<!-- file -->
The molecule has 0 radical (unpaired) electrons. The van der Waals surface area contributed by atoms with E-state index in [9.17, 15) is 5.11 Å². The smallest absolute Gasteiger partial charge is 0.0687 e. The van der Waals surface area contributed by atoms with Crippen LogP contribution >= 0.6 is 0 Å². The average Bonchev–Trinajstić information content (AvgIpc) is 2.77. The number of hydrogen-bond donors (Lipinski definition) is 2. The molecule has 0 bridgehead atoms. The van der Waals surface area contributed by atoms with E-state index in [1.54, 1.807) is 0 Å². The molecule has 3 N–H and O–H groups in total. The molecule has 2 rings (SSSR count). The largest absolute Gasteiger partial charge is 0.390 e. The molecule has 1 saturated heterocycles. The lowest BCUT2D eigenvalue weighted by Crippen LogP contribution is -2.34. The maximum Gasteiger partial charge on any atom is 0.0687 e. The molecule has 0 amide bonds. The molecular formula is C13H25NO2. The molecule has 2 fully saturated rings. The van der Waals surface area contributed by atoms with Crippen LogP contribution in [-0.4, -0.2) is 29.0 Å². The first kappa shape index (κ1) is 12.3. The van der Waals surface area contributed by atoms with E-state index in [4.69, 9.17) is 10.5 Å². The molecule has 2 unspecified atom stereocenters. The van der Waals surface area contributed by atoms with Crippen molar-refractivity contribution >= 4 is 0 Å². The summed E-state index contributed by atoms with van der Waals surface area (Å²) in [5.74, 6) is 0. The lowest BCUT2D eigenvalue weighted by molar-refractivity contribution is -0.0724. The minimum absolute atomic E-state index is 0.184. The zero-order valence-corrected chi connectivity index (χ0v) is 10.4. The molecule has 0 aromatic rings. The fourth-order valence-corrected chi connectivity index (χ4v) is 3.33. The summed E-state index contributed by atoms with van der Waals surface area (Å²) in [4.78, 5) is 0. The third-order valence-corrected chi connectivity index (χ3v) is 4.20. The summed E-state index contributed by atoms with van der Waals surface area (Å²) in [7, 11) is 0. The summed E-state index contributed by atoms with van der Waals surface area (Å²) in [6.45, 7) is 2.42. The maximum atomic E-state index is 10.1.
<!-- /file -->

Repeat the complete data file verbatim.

The molecule has 0 radical (unpaired) electrons. The van der Waals surface area contributed by atoms with E-state index in [9.17, 15) is 5.11 Å². The smallest absolute Gasteiger partial charge is 0.0687 e. The van der Waals surface area contributed by atoms with Crippen LogP contribution >= 0.6 is 0 Å². The average Bonchev–Trinajstić information content (AvgIpc) is 2.77. The number of hydrogen-bond donors (Lipinski definition) is 2. The molecule has 0 bridgehead atoms. The van der Waals surface area contributed by atoms with E-state index in [1.54, 1.807) is 0 Å². The molecule has 3 N–H and O–H groups in total. The molecule has 2 rings (SSSR count). The largest absolute Gasteiger partial charge is 0.390 e. The molecule has 1 saturated heterocycles. The lowest BCUT2D eigenvalue weighted by Crippen LogP contribution is -2.34. The maximum Gasteiger partial charge on any atom is 0.0687 e. The molecule has 0 amide bonds. The molecular formula is C13H25NO2. The molecule has 2 fully saturated rings. The van der Waals surface area contributed by atoms with Crippen LogP contribution in [-0.4, -0.2) is 29.0 Å². The first kappa shape index (κ1) is 12.3. The van der Waals surface area contributed by atoms with E-state index in [4.69, 9.17) is 10.5 Å². The molecule has 2 unspecified atom stereocenters. The van der Waals surface area contributed by atoms with Crippen molar-refractivity contribution >= 4 is 0 Å². The summed E-state index contributed by atoms with van der Waals surface area (Å²) in [5.74, 6) is 0. The lowest BCUT2D eigenvalue weighted by molar-refractivity contribution is -0.0724. The minimum absolute atomic E-state index is 0.184. The zero-order valence-corrected chi connectivity index (χ0v) is 10.4. The molecule has 0 aromatic rings. The fourth-order valence-corrected chi connectivity index (χ4v) is 3.33. The summed E-state index contributed by atoms with van der Waals surface area (Å²) in [4.78, 5) is 0. The third-order valence-corrected chi connectivity index (χ3v) is 4.20. The summed E-state index contributed by atoms with van der Waals surface area (Å²) in [7, 11) is 0. The summed E-state index contributed by atoms with van der Waals surface area (Å²) in [6.45, 7) is 2.42. The maximum atomic E-state index is 10.1.